In considering which Plan to use, it is important to understand that employees at various levels of responsibility may react differently toward, and be motivated differently by, the Compensation Plan they work under. Supervisory and management personnel that are goal-oriented may have a higher acceptance of the Open Range Plan, with a merit component, and thus tend to be more comfortable with this method of compensation. Mid to lower-level positions may want the assurance of a defined salary increase.
GovHR also recommends the use of a merit component when determining if pay increases are warranted. Lastly, the pay plans discussed would be adjusted annually by the jurisdiction’s general increase if one were given.
In addition to base pay, many local governments are estimating up to 50% per employee for a full benefits package. When conducting classification and compensation studies, many jurisdictions include a comparative review of benefits. There are several benefits that have been changed over time:
Health Insurance – Having employees pay a percentage of the cost of coverage as opposed to a flat dollar amount is preferred, as the contribution rates change automatically with coverage premiums, and most local governments take this approach. However, many jurisdictions charge less than 20% of the premiums charged, which is very low in today’s environment. Also, many employers offer Dental and vision insurance, with employees paying 100% of the cost.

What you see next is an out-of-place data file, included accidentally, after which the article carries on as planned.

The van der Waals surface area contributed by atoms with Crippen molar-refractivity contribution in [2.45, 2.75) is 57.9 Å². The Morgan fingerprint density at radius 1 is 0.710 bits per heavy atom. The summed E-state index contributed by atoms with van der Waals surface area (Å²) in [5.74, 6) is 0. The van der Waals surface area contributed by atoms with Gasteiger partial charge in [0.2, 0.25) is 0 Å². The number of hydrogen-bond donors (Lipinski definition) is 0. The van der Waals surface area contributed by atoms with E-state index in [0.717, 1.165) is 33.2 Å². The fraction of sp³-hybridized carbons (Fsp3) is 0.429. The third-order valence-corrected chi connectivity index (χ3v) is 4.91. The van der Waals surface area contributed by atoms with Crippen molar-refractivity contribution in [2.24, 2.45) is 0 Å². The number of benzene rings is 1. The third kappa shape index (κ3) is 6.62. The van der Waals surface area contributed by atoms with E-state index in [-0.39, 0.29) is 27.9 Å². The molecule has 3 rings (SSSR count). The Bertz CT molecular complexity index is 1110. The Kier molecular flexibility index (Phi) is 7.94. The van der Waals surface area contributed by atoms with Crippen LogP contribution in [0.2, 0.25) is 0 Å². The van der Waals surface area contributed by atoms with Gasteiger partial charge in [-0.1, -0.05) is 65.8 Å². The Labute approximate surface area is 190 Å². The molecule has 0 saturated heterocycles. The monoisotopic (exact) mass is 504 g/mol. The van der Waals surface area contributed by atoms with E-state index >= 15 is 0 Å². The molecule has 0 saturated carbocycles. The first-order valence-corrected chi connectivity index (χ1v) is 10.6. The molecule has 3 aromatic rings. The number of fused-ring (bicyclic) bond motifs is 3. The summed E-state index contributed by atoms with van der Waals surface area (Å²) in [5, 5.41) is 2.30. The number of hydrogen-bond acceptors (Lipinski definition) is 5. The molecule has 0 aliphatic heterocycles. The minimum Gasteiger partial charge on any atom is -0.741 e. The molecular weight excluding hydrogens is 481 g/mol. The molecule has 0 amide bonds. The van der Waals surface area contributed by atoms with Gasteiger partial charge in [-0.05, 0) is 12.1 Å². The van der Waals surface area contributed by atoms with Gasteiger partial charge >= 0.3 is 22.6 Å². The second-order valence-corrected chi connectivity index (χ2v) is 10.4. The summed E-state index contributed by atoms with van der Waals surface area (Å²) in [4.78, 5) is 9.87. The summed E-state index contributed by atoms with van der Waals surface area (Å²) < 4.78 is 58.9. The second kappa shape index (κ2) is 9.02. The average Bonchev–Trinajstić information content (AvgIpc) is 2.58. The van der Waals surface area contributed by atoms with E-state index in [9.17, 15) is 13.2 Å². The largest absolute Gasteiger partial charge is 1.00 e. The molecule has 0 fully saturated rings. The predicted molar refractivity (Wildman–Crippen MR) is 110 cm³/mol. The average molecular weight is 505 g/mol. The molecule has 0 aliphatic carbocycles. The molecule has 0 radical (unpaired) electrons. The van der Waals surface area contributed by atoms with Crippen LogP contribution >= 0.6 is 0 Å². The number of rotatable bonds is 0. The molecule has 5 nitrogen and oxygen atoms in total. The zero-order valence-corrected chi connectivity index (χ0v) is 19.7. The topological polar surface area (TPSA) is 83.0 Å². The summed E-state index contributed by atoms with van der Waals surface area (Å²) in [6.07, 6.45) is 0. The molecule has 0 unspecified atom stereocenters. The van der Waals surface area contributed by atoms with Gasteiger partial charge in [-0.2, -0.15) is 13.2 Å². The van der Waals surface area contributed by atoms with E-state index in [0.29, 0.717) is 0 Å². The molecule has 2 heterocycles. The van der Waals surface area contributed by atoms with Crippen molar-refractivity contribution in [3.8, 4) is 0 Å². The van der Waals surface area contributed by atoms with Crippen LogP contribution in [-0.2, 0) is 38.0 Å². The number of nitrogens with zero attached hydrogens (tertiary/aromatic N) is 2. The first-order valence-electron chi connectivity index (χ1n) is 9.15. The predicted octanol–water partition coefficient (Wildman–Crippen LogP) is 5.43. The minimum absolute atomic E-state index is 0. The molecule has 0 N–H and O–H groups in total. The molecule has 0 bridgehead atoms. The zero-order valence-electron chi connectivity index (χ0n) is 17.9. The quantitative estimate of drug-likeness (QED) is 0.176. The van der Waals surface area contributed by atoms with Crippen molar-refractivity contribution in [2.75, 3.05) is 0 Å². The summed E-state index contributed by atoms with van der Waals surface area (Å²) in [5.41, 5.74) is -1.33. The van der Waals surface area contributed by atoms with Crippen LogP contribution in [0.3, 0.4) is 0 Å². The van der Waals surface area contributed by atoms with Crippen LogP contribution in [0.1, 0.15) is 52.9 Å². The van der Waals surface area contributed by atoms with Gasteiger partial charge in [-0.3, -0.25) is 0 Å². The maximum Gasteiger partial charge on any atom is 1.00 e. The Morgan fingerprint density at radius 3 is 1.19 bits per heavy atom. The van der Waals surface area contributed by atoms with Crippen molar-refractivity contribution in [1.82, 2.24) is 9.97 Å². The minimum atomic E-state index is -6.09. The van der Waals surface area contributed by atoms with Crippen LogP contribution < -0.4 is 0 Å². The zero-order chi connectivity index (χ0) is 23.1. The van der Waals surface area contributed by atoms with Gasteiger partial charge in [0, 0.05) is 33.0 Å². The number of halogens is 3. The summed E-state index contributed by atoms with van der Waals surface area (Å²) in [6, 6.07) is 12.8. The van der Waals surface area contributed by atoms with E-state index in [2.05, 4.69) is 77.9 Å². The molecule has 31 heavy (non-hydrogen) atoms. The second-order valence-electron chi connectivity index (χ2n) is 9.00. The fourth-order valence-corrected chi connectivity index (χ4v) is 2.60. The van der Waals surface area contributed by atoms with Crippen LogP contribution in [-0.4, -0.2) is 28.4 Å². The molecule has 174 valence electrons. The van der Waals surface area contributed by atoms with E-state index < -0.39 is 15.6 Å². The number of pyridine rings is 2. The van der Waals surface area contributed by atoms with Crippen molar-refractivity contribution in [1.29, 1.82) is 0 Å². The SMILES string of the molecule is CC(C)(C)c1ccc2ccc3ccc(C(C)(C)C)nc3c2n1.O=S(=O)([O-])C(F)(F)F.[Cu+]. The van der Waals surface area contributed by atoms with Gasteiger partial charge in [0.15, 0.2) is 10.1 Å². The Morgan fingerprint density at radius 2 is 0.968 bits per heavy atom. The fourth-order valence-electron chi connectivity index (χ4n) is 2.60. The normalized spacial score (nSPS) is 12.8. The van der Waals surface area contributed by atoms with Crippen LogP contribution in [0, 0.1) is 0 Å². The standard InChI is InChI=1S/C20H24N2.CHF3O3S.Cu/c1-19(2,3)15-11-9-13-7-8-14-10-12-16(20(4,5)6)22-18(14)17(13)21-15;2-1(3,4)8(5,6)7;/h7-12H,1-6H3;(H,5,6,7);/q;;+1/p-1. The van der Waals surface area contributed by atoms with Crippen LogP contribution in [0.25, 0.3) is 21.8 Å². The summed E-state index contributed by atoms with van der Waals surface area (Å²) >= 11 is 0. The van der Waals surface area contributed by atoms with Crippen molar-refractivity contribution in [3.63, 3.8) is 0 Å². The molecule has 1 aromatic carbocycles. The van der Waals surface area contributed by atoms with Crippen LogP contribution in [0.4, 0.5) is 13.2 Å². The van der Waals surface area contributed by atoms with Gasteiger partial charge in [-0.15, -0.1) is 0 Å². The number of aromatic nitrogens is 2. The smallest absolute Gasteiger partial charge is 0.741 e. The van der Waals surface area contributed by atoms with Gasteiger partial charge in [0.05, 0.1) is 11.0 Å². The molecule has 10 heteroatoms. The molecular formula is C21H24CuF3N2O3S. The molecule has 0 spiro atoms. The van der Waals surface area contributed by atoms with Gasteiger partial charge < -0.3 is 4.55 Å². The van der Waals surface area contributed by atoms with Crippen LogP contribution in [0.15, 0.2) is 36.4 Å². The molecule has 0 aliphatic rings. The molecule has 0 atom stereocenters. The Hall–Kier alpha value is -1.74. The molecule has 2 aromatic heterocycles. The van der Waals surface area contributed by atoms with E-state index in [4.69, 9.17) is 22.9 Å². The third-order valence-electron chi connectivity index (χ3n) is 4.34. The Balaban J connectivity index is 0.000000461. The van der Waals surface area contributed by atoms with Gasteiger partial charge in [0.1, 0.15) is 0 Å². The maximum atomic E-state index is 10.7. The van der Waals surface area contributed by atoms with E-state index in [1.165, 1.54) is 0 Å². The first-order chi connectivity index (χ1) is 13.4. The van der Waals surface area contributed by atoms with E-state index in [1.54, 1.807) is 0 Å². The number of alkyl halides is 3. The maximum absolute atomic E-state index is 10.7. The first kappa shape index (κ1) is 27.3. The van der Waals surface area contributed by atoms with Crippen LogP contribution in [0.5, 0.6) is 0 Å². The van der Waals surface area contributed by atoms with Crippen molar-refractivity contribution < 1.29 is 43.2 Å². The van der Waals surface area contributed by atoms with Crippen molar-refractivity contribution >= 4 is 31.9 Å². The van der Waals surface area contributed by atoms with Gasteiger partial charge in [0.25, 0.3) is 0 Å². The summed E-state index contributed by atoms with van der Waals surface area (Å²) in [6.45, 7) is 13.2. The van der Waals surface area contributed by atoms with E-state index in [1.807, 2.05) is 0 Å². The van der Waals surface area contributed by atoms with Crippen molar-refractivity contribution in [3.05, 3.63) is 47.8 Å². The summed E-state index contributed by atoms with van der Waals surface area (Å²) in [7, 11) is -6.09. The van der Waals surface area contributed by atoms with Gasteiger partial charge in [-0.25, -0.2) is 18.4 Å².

Longevity – About 50% of the employers surveyed during our studies continue to provide longevity and most have changed to a flat dollar amount instead of a percentage of salary. The number of employees still providing this benefit had decreased significantly over the past ten years.
Vacation and Sick Banks – These benefits are very costly to local governments, especially if employees have long tenures and get payouts at the end of employment on much higher salaries from when they started in their positions. Moving to sick leave with a maximum accumulation and no payout is preferred. It allows employees to save some time in the event of an illness and does not guarantee a payout when the employee leaves the jurisdiction. Annual sick leave payouts are also expensive. They deter employees from taking leave when they are ill, which may have an impact on other staff members if employees come to work with illnesses. Further, if an employee is regularly using all of his/her sick leave in a given year then the employer should require documentation for the illness if the leave is determined to be excessive.